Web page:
Governments have at their fingertips powerful tools to prevent and improve virtually all aspects of the city’s routine, including forecasting the patterns of spreading disease and the prevention of losses due to natural disasters (De Las Heras, Luque-Sendra, & Zamora-Polo, 2020).


Smart City as a Tool for Sustainability


When thinking of sustainability, it is likely that energy consumption, carbon footprint, and climate change are the first ideas that come to mind. If we add up sustainability with cities, it is not difficult to formulate the idea that cities are currently important consumers of energy (Chui, Lytras, & Visvizi, 2018). Within the Smart City framework of reference, artificial intelligence, machine learning, and data sciences are important technologies to provide insights for designing, managing, and deploying smart energy solutions.


It is also important to build a process with a solid method to evaluate the use of technology solutions in sustainable Smart Cities. The assessment and evaluation of the potential of such solutions bring real and net positive contributions to the overall sustainability plan and its underlying goals, as much as the possibility to validate the findings of the evaluation process to ascertain officials and the population that the probability of success of investing in the solution being planned is high, is in itself as important as the deployment of the solution (Hilty, Aebischer, Andersson, & Lohmann, 2013). Expectation management and the provision of a precise roadmap to how and when the sustainability goals will be achieved is a high-impact aspect of gaining support and participation in the efforts (simple but real-life examples are the effort to replace water, sewage, gas and electricity metering devices by their smart counterparts to the installation of solar energy generators by the population).


Conclusion: Beyond Smart Cities for Innovation and Sustainable Development


Smart Cities and, more generally, smart economy are topics to include within the local and national government policies for the current administration and, if possible, beyond. The determination of core capabilities and the clear definitions of significance, relationships and specificities for the region is the first step to making the effort official (Cantuarias-Villessuzanne, Weigel, & Blain, 2021). Building the regulatory framework to support the next smart cities and sustainability efforts by any local government in the country is the foundation for making it real.


The achievement of the Smart City transformation of a given urban area is the experience of the enhanced population’s life quality, the reduction of the carbon footprint, and the improvement of work productivity through the deployment of modern technologies. It is important to keep in mind that achieving the goals of a Smart City is also about the local experience and the national foundation that will enable the perception of achievement (Androniceanu, 2019).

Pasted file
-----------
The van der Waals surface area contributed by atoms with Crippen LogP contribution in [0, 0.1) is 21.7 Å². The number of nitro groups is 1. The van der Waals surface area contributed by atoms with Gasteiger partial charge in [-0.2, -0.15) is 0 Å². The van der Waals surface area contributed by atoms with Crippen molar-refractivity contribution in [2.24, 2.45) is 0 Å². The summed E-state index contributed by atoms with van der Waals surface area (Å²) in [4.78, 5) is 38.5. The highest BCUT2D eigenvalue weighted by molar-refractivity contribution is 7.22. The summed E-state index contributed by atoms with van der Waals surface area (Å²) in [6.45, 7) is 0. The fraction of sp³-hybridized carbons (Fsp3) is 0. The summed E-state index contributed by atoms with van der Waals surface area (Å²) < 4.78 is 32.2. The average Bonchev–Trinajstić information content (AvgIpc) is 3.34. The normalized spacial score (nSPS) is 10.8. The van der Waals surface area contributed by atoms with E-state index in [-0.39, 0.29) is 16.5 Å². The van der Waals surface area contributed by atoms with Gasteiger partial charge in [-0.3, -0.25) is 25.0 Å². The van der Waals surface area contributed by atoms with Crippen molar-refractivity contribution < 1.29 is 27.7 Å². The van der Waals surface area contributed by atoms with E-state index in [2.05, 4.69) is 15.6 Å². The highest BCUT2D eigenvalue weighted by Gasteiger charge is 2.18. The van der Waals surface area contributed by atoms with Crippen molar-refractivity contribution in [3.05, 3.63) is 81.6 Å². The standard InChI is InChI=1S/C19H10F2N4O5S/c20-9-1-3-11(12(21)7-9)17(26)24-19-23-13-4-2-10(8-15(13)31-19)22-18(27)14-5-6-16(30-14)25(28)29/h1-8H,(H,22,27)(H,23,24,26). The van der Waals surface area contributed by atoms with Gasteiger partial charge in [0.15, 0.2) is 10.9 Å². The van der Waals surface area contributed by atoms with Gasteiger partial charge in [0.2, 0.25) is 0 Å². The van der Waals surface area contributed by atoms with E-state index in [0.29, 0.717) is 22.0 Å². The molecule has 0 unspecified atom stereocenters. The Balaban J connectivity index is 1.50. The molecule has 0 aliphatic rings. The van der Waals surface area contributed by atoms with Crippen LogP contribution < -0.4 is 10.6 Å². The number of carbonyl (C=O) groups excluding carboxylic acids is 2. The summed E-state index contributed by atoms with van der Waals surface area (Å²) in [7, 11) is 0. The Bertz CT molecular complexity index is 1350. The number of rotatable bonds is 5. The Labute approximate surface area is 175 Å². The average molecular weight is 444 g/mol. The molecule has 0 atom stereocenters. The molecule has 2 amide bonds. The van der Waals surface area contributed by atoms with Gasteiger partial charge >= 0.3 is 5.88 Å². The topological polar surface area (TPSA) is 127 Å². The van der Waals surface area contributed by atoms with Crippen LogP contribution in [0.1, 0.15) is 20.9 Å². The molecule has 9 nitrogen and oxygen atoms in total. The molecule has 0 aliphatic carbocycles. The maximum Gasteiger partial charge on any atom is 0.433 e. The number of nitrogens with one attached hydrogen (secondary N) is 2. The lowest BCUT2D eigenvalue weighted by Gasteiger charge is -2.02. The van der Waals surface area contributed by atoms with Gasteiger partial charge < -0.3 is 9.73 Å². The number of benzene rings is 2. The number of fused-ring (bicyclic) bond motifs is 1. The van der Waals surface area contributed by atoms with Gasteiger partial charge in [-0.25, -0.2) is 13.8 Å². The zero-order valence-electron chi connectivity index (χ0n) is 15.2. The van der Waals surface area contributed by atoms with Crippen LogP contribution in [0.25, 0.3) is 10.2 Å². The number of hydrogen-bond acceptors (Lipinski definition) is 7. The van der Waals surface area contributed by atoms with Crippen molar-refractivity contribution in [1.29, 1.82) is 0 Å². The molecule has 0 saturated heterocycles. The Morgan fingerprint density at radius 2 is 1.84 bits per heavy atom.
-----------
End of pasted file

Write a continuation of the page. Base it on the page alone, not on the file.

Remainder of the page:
Sustainable Smart Cities start and continues at the national level by creating a regulatory framework and enabling policies. When this foundation is solid in place, the next step will be the establishment of a smart nation, where the digital transformation with being experienced by the majority of the population and in the main administrative hubs of the country (Kar, Ilavarasan, Gupta, Janssen, & Kothari, 2019).


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Paulo H Leocadio, Executive Contributor Brainz Magazine

Paulo Leocadio is an Engineer and Data Scientist Making the Digital Transformation a reality around the world, one country at a time.

 

References

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  • Androniceanu, A. (2019). The Social Sustainability of Smart Cities: Urban Technological Innovation, Big Data Management, and the Cognitive Internet of Things. Geopolitics, History, and International Relations, 11(1), pp. 110-115.

  • Butlin, J. (1987). Our Common Future. By World. London: Oxford University Press.

  • Cantuarias-Villessuzanne, C., Weigel, R., & Blain, J. (2021). Clustering of European Smart Cities to Understand the Cities’ Sustainability Strategies. Sustainability, 13(2), p. 513. doi:10.3390/su13020513

  • Chowdhury, C. R., Chatterjee, A., Sardar, A., Agarwal, S., & Nath. (n.d.). A Comprehensive study on Cloud Green Computing: To Reduce Carbon Footprints Using Clouds. International Journal of Advanced Research in Computer Science. Retrieved from https://www.academia.edu/download/60101003/A_Comprehensive_study_on_Cloud_Green_Com20190724-22843-1r2izc7.pdf

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  • De Las Heras, A., Luque-Sendra, A., & Zamora-Polo, F. (2020). Machine Learning Technologies for Sustainability in Smart Cities in the Post-COVID Era. Sustainability, 12(22). doi:10.3390/su12229320

  • Elgazzar, R. F., & El-Gazzar, R. F. (2017). Smart Cities, Sustainable Cities, or Both? A Critical Review and Synthesis of Success and Failure Factors. 6th International Conference on Smart Cities and Green ICT Systems (SMARTGREENS 2017) (pp. 250-257). Science and Technology Publications, Lda. doi:10.5220/0006307302500257

  • Hilty, L. M., Aebischer, B., Andersson, G., & Lohmann, W. (2013). Evaluating sustainability of using ICT solutions in smart cities–methodology requirements. First International Conference on Information and Communication Technologies for Sustainability, (pp. 175-182). Zurich. Retrieved from https://www.academia.edu/download/30972602/eth-6558-01.pdf

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  • Kudva, S., & Ye, X. (2017). Smart Cities, Big Data, and Sustainability Union. Big Data and Cognitive Computing, 1(1), p. 4. doi:10.3390/bdcc1010004

  • Preisel, M., Diaz, A., & Wimmer, W. (2013). Energy Consumption of Smart Meters. First International Conference on Information and Communication Technologies for Sustainability, (pp. 37-44). Zurich. Retrieved from https://www.academia.edu/download/30972602/eth-6558-01.pdf

  • Shi, X., Xiao, H., Liu, W., Chen, X., Lackner, K. S., Buterin, V., & Stocker, T. F. (2021). Confronting the Carbon-footprint Challenge of Blockchain. arXiv preprint arXiv:2201.06929. doi:10.48550/arXiv.2201.06929

  • Stoll, C., Klaaßen, L., & Gallersdörfer, U. (2019, June 12). The Carbon Footprint of Bitcoin. Joule, 3(7), 1647-1661. doi:10.1016/j.joule.2019.05.012

  • Velte, T., Velte, A., & Elsenpeter, R. C. (2008). Green IT: Reduce Your Information System's Environmental Impact While Adding to the Bottom Line. New York City: McGraw-Hill Education.